SEATTLE, United States – The results of the study, “Comparing the Quality of Nariño Coffees According to Variety,” were released this week during the Specialty Coffee Association of America’s (SCAA) Annual Symposium.
The study has important implications for the specialty coffee industry and for Nariño coffee producers, as it found no significant quality differences related to variety between the Caturra and Castillo coffee varieties when they are grown and processed under similar conditions.
The study was conducted by Catholic Relief Services (CRS) in collaboration with the International Center for Tropical Agriculture (CIAT), the World Coffee Research (WCR) and Songer & Associates.International tasters and specialists, exporting firms, and the Colombian Coffee Growers Federation (FNC) also supported the initiative.
The study implemented rigorous and sophisticated sampling and statistical analysis techniques. Castillo and Caturra samples were collected from the same farms in the department of Nariño, coded in order to conceal their identity, then randomly evaluated by a panel of professional tasters.
As Michael Sheridan from CRS noted, “Some buyers prefer Caturra over Castillo based on beliefs rather than evidence Colombia’s policy of promoting the Castillo variety relies on strong arguments including the quality of the coffee Castillo produces.”
No differences in quality but significant variations in resistance to diseases
The study notes that while both varieties produce high-quality coffee, the Castillo variety is resistant to diseases and yields higher productivity. Developed by the FNC’s National Coffee Research Center (Cenicafé), Castillo is resistant to diseases including coffee leaf rust and thus can better adapt to climate variability.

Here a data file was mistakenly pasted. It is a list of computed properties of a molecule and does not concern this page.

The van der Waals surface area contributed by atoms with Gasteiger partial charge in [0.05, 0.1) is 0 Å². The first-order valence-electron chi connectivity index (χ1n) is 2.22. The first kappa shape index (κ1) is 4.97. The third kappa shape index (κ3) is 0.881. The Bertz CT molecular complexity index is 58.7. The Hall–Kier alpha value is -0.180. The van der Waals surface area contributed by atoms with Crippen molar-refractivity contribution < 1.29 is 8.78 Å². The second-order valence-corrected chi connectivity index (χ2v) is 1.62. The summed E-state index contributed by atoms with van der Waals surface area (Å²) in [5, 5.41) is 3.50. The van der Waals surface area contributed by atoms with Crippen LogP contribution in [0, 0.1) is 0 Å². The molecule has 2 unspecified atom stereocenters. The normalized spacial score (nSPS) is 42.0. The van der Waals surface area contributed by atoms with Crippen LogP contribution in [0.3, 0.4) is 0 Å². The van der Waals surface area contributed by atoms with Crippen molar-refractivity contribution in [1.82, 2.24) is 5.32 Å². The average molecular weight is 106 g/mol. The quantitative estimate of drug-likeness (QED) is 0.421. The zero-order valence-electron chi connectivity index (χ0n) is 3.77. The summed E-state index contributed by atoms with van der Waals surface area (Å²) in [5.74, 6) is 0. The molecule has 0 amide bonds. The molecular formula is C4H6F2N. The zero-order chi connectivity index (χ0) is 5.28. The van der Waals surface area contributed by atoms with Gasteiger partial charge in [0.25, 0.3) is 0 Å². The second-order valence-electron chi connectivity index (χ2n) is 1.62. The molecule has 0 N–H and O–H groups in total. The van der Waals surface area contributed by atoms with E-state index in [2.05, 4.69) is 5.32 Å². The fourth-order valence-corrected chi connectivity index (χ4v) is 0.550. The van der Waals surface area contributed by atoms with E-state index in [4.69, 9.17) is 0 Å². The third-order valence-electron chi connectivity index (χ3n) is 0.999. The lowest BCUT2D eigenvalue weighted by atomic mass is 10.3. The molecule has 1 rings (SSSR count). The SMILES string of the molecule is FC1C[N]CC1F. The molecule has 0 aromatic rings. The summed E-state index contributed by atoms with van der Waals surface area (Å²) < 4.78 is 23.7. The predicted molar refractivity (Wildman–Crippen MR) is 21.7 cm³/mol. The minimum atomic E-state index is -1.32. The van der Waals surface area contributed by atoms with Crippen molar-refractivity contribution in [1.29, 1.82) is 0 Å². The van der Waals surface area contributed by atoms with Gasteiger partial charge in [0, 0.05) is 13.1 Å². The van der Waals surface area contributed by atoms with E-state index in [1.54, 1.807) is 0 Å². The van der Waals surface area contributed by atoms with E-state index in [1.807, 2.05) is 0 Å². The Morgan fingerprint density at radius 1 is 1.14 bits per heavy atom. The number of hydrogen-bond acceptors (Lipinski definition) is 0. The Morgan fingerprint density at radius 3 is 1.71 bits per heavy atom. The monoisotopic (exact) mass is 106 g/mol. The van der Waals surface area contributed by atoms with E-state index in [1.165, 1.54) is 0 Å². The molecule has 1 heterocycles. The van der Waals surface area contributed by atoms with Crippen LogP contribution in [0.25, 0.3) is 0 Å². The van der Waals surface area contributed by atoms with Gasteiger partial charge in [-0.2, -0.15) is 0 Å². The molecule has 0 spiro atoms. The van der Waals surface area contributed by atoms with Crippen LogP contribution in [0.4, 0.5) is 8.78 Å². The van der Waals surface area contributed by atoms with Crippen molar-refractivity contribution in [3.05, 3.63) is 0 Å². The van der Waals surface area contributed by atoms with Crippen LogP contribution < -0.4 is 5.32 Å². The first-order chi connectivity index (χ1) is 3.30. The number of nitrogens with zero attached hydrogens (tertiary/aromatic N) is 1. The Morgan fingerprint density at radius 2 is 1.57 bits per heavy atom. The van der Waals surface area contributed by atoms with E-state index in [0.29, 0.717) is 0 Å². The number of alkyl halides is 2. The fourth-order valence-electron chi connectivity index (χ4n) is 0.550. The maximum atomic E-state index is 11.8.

The Castillo variety has been instrumental in the crop renovation program promoted by the FNC, which renovated a total of 3.25 million trees between 2009 and 2014.
Farms that grow the Castillo variety face lower risks. According to Mr. Sheridan, buyers who demand the Caturra variety exclusively should pay significant premiums. Even so, he adds, it is difficult to establish whether the premiums would outweigh the risks producers face due to pests and diseases.
Study and conclusions
A total of twenty-two pairs of samples were evaluated. In order to detect variations in flavor, each panelist evaluated the samples in two tasting rounds (between October 1-3, 2014 and between January 17-19, 2015).
As mentioned in the study, “The statistical tests indicated that, in general, there was no significant difference in quality between the Caturra and Castillo varieties.”
The study’s findings discredit the false notion that introducing the Castillo variety will potentially condemn coffee growing regions, such as Nariño, to lose their reputation as high quality producers.
The findings confirm that the unique flavor attributes of the coffees for which buyers and roasters are willing to pay premiums are derived from environmental and processing conditions and are not affected by the differences in these two varieties.
As the study acknowledges, it is important to remember that the variety of choice depends upon multiple factors at play in high quality coffee production.
“Each decision must be made based on the specific capabilities and conditions of each particular farm.”